(Careful, though obvious: Spoiler alert! Though I’ll try to keep it to a minimum. Also, do let me know if I entirely misunderstood some crucial information there.)
So yesterday, we watched the BBC mini-series Neverwhere that first aired in 1996, story by Neil Gaiman (whom I’ve come to really appreciate thanks to Anna), which he later also adapted into a novel. The series centres around the protagonist Richard Mayhew who runs into (or almost over, to be exact) an injured girl called Door on the street. Without actually knowing what he’s doing, he suddenly finds himself trapped into some schemes in London Below, which is essentially some magical realm beneath London. Together with Door and a few other people who join in their efforts, each for their own reasons, he tries to find out who (successfully) contracted a pair of assassins to murder Door’s family.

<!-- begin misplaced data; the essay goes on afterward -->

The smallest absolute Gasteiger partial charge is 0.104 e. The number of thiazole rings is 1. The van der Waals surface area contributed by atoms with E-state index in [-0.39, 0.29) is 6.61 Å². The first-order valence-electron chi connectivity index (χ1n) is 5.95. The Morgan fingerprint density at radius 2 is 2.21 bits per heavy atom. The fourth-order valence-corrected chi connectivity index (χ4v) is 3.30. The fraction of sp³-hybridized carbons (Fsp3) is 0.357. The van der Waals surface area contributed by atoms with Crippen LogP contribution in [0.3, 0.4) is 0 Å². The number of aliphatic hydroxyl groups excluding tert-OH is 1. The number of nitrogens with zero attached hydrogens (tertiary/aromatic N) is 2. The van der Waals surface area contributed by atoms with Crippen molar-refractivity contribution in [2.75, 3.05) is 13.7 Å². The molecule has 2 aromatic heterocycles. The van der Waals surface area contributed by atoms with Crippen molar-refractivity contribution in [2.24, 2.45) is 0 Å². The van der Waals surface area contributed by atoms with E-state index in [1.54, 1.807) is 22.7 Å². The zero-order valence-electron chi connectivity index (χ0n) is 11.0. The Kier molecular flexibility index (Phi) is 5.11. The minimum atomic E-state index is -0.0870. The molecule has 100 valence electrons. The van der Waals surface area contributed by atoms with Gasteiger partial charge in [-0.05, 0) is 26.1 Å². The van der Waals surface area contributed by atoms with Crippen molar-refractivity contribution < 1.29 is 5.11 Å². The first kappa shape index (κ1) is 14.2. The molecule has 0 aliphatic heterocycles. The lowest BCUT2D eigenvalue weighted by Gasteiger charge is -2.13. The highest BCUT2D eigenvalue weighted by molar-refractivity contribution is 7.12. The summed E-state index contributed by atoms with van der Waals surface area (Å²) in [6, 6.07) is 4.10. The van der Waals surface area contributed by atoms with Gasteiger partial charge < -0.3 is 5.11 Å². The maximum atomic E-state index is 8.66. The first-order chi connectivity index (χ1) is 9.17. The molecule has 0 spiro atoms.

The series was interesting, to say the least. The setting was certainly intriguing – I like the ideas of those kinds of coexisting magical realms that can only be accessed by some, under some circumstances, and that add something of a glimmer of hope, of something different to the world. It being also set in London only delighted me more, of course. The visuals were something I had to get used to though – something seemed not quite right about them, though I cannot quite put a finger on it. But that was possibly one of the intentions behind all of it. I kept having the feeling that I was looking through something – not as much a veil that obscures, rather some sort of filter that influenced my perception. (And I swear, it wasn’t the wine! Really.) Already looking at the intro disturbed me, not least because of the unpleasant tune that accompanied it and just made me a little uncomfortable. So everything had some sort of fleeting sensation, something seemed to say “Something’s not quite right.” This set the right tone for what was to come though – so addressing only the visual terms, it was unusual and certainly made me interested (but, as bad as that might sound, also somewhat glad that it was only six episodes). The plot premise itself now was a typical “Let’s go in search for the evil guy” kind of thing driven by revenge, a sense of justice, and an attempt to understand what was going on – and also to protect Door, because whoever did this is still out there. I’m not saying the storyline is bad; no, I liked it very much, but the initial plot premise isn’t as unusual as it appears to be. What makes it appear unusual and fascinating is, on the one hand, the magical setting and, on the other hand, the intriguing characters.